I am writing an interface called Launchable. The Launchable interface specifies three methods: launch(), which takes no argument and returns no value, isAbleToFly(), which takes no argument and returns true or false, and land() which takes no argument and returns no value.
Alright, since you write/have an interface which has few methods defined in it, one of which is isAbleToFly(), the implementing class should return true or false based on some of its properties or simply knowledge of the thing it represents.
One note, Launchable interface name is poor for what methods it contains. Look down below how that reads (example 1). Other examples demonstrate possible implementations.
Think of it that you don't implement methods inside interfaces. Interfaces provide, well, an interface, while the actual implementation reside in the implementing classes, similarly as I showed you in the examples. Did you analyse them carefully?
Think of the interface as a set of rules you are defining for membership. "Anyone who wants to be in my Launchable club must be able to do these things. I don't care HOW you do them, but you must at minimum be able to return true or false when someone asks you if you are able to fly".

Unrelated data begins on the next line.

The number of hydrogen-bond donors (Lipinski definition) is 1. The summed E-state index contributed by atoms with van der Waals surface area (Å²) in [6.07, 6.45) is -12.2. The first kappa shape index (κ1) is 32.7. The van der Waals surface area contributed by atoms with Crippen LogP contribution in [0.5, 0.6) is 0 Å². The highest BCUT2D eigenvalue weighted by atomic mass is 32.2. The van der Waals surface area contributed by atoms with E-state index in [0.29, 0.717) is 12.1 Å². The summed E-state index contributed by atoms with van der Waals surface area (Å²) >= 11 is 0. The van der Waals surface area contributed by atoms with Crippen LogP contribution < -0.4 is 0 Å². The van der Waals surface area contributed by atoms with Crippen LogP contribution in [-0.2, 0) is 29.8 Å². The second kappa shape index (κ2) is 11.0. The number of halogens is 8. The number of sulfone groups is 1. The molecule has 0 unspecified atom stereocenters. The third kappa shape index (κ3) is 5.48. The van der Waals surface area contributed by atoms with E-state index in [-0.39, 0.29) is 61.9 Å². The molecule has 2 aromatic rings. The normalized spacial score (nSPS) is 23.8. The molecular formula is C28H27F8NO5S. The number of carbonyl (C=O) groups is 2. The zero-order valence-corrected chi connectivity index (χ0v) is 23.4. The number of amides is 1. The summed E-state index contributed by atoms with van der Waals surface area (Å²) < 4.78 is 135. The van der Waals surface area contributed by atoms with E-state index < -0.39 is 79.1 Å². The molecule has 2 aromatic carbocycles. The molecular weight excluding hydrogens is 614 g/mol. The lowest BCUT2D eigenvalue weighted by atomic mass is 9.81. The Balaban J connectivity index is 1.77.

So now, you go to write an Airplane class. your Airplane class wants to be in the club, so you say it implements Launchable. In the Airplane class you write the method:
Now java comes along and says "ok...so you claim you are in the club..do you really have a method called isAbleToFly that takes no parameters and returns a boolean? yes? GOOD!!". life is wonderful
now you write an Automobile class. It does not want to be in the club. so it doesn't say it implements your interface Life is still good. You could write the isAbleToFly method in this class, but you don't HAVE to.
There are only two hard things in computer science: cache invalidation, naming things, and off-by-one errors
fred rosenberger wrote:Think of the interface as a set of rules you are defining for membership.
That's an amusing analogy!
An Interface is a contract. If a class is defined with "implements XYZ", then each and every method defined in interface XYZ must be implemented in that class or one of its superclasses. You might be able to persuade your good friend Joe to ease membership rules for you, but the Interface contract allows no exceptions. Leave even one Interface method undefined or mis-defined and the compiler will refuse to compile the class.
Blitzlügen - Lies or information broadcast, but when called out the broadcaster does little or nothing is done to correct them, thus allowing those who wish to believe to accept them as truth.
Lügensturm - A barrage of Blitzlügen fired in such quick succession that it is essentially impossible to correct them all.
Just the other day, I was thinking ... about this tiny ad: